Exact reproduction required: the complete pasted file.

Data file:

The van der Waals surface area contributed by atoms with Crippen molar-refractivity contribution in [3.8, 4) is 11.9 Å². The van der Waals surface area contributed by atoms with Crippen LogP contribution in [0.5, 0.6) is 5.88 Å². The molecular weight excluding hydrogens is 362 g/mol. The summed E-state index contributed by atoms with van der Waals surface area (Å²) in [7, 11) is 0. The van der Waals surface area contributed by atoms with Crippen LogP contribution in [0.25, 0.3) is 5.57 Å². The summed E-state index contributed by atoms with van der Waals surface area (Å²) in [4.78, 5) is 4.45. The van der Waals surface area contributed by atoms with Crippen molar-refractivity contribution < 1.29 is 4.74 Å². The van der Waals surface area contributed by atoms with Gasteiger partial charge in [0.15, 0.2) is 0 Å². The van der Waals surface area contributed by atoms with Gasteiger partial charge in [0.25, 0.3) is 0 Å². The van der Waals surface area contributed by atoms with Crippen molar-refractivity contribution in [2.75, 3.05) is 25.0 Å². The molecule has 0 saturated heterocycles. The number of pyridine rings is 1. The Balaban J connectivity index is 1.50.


The van der Waals surface area contributed by atoms with Crippen molar-refractivity contribution in [3.8, 4) is 11.9 Å². The van der Waals surface area contributed by atoms with Crippen LogP contribution in [0.5, 0.6) is 5.88 Å². The molecular weight excluding hydrogens is 362 g/mol. The summed E-state index contributed by atoms with van der Waals surface area (Å²) in [7, 11) is 0. The van der Waals surface area contributed by atoms with Crippen LogP contribution in [0.25, 0.3) is 5.57 Å². The summed E-state index contributed by atoms with van der Waals surface area (Å²) in [4.78, 5) is 4.45. The van der Waals surface area contributed by atoms with Crippen molar-refractivity contribution < 1.29 is 4.74 Å². The van der Waals surface area contributed by atoms with Gasteiger partial charge in [0.15, 0.2) is 0 Å². The van der Waals surface area contributed by atoms with Gasteiger partial charge in [0.25, 0.3) is 0 Å². The van der Waals surface area contributed by atoms with Crippen molar-refractivity contribution in [2.75, 3.05) is 25.0 Å². The molecule has 0 saturated heterocycles. The number of pyridine rings is 1. The Balaban J connectivity index is 1.50.